There are parks dotted around Doha, but you need to know where to look to find some of the more hidden ones. The larger parks, especially those along the Corniche, are popular destinations for a picnic or meeting up with friends or kids for an afternoon of play. Some parks are closed for refurbishment; most notably Rawdat al Khail Garden (Al Muntazah), one of the oldest parks in Doha, which has been closed for years and residents still await signs for the refurbishment work to begin. The Aspire Park, a large park at the Aspire Zone featuring a vast expanse of grass and a lake, is the newest of Doha’s parks and there are plans for the development of 12 further parks and the construction of a community hall in Al Rayyan. Still more parks and play grounds are planned throughout the city and suburbs of Doha.
Doha loves its parks and they are well maintained, with most having cafés and toilets. All are free to enter and some can be accessed round the clock, however, several are only for families so single men will not be permitted entry. Grassy areas, such as those at Airport Park, are frequently taken over by impromptu cricket games, especially on Fridays.
Most beaches in Qatar are private ones owned by the hotel leisure clubs that have any facilities, so be prepared to take your own food, drinks, deck chairs and shade.
The hotels on the north side of Doha, such as the new Grand Hyatt, Diplomatic Club, the InterContinental, and the Sheraton, have well-maintained private beaches. Further south, the luxurious Sharq Village and Spa offers public access to the beach; Tuesdays and Wednesdays are ladies only. Four Season’s offers public access to their beach on weekdays. Prices vary from QR180 for a day pass during the week to QR20,000 for an annual family membership at somewhere like the Diplomatic Club which includes beach access. Hotels will occasionally run specials which allow women to access their beaches for free so make sure to check with the individual hotels for any specials.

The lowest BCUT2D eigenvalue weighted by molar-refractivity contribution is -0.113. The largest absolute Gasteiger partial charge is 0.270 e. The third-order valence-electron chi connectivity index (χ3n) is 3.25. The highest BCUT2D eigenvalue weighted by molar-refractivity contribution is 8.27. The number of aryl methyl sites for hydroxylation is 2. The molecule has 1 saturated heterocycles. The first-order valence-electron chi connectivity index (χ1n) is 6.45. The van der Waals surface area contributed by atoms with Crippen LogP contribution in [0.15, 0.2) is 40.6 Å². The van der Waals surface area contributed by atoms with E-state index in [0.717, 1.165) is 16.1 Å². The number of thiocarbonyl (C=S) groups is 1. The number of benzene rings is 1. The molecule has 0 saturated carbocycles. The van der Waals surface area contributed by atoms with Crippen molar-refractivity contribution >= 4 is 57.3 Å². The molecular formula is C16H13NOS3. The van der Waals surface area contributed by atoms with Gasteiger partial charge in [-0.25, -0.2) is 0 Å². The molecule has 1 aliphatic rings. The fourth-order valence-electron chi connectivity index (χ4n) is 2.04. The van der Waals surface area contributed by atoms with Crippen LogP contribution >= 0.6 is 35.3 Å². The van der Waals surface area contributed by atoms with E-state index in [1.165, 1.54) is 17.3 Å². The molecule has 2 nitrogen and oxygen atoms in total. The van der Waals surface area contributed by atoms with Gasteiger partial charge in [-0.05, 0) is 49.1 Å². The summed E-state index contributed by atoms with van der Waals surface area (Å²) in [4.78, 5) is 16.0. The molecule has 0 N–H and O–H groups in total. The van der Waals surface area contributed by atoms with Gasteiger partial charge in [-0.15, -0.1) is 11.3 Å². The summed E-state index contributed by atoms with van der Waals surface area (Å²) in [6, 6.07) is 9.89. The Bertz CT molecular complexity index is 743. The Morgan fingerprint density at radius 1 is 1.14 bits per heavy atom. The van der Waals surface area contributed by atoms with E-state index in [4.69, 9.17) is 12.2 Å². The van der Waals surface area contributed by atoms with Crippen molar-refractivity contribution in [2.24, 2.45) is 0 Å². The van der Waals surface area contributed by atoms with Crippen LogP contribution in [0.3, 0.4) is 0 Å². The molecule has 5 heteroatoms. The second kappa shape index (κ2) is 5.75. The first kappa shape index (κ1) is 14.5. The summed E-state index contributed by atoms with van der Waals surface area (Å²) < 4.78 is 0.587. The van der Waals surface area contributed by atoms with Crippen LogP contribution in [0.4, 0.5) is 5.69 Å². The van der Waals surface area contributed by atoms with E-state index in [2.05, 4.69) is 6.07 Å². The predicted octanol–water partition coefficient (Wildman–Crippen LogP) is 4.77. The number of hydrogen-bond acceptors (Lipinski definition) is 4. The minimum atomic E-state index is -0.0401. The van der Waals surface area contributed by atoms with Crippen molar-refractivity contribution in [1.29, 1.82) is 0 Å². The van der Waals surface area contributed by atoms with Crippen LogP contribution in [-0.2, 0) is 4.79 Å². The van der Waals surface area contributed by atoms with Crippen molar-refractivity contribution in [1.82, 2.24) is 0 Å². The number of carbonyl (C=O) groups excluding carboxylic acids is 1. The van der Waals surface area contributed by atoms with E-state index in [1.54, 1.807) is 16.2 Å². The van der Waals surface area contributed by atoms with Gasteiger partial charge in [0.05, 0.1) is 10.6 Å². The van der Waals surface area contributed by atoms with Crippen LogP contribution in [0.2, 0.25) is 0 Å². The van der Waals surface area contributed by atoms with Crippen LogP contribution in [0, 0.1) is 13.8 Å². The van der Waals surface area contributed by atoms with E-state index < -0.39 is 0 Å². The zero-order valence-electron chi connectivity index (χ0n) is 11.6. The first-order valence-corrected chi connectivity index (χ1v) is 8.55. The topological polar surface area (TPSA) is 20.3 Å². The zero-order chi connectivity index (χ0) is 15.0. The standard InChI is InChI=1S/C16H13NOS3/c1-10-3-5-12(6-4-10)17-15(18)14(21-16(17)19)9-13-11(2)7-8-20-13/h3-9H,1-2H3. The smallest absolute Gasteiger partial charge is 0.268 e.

Doha’s first public beach has opened at the Cultural Village of Katara. It’s QR100 per person for entry onto the beach but there are water inflatables to keep the kids amused and plenty of sun loungers for parents.
Since the informal, open access beach next to the InterContinental closed, jet skiers look forward to the opening of Ritz Carlton’s access beach. This much needed space is under construction and it’s unclear when it will be open.
Popular spots south of Doha include Al Wakra, by the dhow harbour, and the stretch of coastline extending from Messaieed down past the Sealine Beach Resort to the Inland Sea. On the west coast, there are beaches at Zekrit and along the coast by the Dukhan oil fields, including the palm tree beach near Umm Bab. North of Doha offers the most options for beach lovers. Simaisma on the road to Al Khor is worth a visit, as are Al Khor itself and the area to the immediate south-east. The northern tip of the country has many fine beaches with shallow waters, including those around Al Huwailah, Fuwairit, and Al Ghariya.
The Qatar National Green and Clean Campaign organizes volunteers to clean up the beaches but the beaches in Qatar can still be littered, and broken glass is a real problem; it is a good idea to wear beach shoes. During the summer, jellyfish lurk in the waters around Qatar so you should carry a bottle of white vinegar, which will help ease the pain of a sting.